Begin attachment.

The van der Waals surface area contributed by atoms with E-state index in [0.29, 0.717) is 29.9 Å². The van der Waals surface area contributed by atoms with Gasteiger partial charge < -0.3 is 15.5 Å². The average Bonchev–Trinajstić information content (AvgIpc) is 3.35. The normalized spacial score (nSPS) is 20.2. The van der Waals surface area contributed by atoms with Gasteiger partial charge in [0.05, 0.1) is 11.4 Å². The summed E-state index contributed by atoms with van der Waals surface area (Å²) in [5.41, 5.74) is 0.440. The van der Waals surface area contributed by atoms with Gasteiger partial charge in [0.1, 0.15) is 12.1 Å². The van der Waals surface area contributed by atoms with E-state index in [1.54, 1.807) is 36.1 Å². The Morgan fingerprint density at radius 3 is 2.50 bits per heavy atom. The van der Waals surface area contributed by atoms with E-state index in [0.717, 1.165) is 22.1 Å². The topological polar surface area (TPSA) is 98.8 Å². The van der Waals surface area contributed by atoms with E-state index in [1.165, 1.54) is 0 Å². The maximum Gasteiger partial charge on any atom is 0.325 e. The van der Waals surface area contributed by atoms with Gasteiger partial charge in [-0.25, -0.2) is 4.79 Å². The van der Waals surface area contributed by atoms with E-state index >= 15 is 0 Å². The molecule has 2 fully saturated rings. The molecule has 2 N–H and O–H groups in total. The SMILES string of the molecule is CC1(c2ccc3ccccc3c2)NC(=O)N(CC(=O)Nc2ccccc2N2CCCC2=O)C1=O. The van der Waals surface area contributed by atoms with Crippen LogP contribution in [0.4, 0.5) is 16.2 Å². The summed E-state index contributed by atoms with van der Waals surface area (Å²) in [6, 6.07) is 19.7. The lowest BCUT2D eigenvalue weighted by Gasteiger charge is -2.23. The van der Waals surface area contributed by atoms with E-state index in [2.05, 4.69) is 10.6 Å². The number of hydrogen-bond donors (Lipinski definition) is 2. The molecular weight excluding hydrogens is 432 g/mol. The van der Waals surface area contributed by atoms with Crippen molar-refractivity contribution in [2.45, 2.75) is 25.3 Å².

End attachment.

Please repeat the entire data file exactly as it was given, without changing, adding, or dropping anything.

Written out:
The van der Waals surface area contributed by atoms with E-state index in [0.29, 0.717) is 29.9 Å². The van der Waals surface area contributed by atoms with Gasteiger partial charge < -0.3 is 15.5 Å². The average Bonchev–Trinajstić information content (AvgIpc) is 3.35. The normalized spacial score (nSPS) is 20.2. The van der Waals surface area contributed by atoms with Gasteiger partial charge in [0.05, 0.1) is 11.4 Å². The summed E-state index contributed by atoms with van der Waals surface area (Å²) in [5.41, 5.74) is 0.440. The van der Waals surface area contributed by atoms with Gasteiger partial charge in [0.1, 0.15) is 12.1 Å². The van der Waals surface area contributed by atoms with E-state index in [1.54, 1.807) is 36.1 Å². The Morgan fingerprint density at radius 3 is 2.50 bits per heavy atom. The van der Waals surface area contributed by atoms with E-state index in [0.717, 1.165) is 22.1 Å². The topological polar surface area (TPSA) is 98.8 Å². The van der Waals surface area contributed by atoms with E-state index in [1.165, 1.54) is 0 Å². The maximum Gasteiger partial charge on any atom is 0.325 e. The van der Waals surface area contributed by atoms with Gasteiger partial charge in [-0.25, -0.2) is 4.79 Å². The van der Waals surface area contributed by atoms with E-state index >= 15 is 0 Å². The molecule has 2 fully saturated rings. The molecule has 2 N–H and O–H groups in total. The SMILES string of the molecule is CC1(c2ccc3ccccc3c2)NC(=O)N(CC(=O)Nc2ccccc2N2CCCC2=O)C1=O. The van der Waals surface area contributed by atoms with Crippen LogP contribution in [0.4, 0.5) is 16.2 Å². The summed E-state index contributed by atoms with van der Waals surface area (Å²) in [6, 6.07) is 19.7. The lowest BCUT2D eigenvalue weighted by Gasteiger charge is -2.23. The van der Waals surface area contributed by atoms with E-state index in [2.05, 4.69) is 10.6 Å². The number of hydrogen-bond donors (Lipinski definition) is 2. The molecular weight excluding hydrogens is 432 g/mol. The van der Waals surface area contributed by atoms with Crippen molar-refractivity contribution in [2.45, 2.75) is 25.3 Å².